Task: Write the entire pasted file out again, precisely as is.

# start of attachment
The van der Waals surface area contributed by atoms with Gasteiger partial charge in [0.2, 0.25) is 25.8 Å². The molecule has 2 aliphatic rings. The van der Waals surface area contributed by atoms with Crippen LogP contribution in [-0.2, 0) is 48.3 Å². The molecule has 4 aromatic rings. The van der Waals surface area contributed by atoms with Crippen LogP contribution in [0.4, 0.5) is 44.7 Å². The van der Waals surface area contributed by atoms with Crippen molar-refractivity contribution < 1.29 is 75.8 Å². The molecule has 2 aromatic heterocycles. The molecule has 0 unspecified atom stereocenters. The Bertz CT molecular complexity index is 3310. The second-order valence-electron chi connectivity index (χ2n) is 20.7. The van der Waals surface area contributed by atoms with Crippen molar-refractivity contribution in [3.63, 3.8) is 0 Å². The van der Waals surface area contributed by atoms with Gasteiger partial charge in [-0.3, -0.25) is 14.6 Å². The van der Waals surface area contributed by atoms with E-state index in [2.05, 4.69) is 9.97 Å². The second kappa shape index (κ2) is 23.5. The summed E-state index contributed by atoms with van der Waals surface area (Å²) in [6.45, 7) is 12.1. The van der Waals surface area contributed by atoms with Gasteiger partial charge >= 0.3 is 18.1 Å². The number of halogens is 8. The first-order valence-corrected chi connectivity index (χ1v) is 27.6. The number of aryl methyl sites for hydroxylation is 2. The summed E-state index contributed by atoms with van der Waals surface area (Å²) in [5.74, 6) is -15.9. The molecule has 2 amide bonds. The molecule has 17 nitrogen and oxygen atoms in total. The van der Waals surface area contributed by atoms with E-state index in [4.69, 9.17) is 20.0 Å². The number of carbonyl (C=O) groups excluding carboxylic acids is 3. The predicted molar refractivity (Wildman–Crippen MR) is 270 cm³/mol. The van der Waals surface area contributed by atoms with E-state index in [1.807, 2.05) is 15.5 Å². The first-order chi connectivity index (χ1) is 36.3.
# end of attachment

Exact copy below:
The van der Waals surface area contributed by atoms with Gasteiger partial charge in [0.2, 0.25) is 25.8 Å². The molecule has 2 aliphatic rings. The van der Waals surface area contributed by atoms with Crippen LogP contribution in [-0.2, 0) is 48.3 Å². The molecule has 4 aromatic rings. The van der Waals surface area contributed by atoms with Crippen LogP contribution in [0.4, 0.5) is 44.7 Å². The van der Waals surface area contributed by atoms with Crippen molar-refractivity contribution < 1.29 is 75.8 Å². The molecule has 2 aromatic heterocycles. The molecule has 0 unspecified atom stereocenters. The Bertz CT molecular complexity index is 3310. The second-order valence-electron chi connectivity index (χ2n) is 20.7. The van der Waals surface area contributed by atoms with Crippen molar-refractivity contribution in [3.63, 3.8) is 0 Å². The van der Waals surface area contributed by atoms with Gasteiger partial charge in [-0.3, -0.25) is 14.6 Å². The van der Waals surface area contributed by atoms with E-state index in [2.05, 4.69) is 9.97 Å². The second kappa shape index (κ2) is 23.5. The summed E-state index contributed by atoms with van der Waals surface area (Å²) in [6.45, 7) is 12.1. The van der Waals surface area contributed by atoms with Gasteiger partial charge >= 0.3 is 18.1 Å². The number of halogens is 8. The first-order valence-corrected chi connectivity index (χ1v) is 27.6. The number of aryl methyl sites for hydroxylation is 2. The summed E-state index contributed by atoms with van der Waals surface area (Å²) in [5.74, 6) is -15.9. The molecule has 2 amide bonds. The molecule has 17 nitrogen and oxygen atoms in total. The van der Waals surface area contributed by atoms with E-state index in [4.69, 9.17) is 20.0 Å². The number of carbonyl (C=O) groups excluding carboxylic acids is 3. The predicted molar refractivity (Wildman–Crippen MR) is 270 cm³/mol. The van der Waals surface area contributed by atoms with E-state index in [1.807, 2.05) is 15.5 Å². The first-order chi connectivity index (χ1) is 36.3.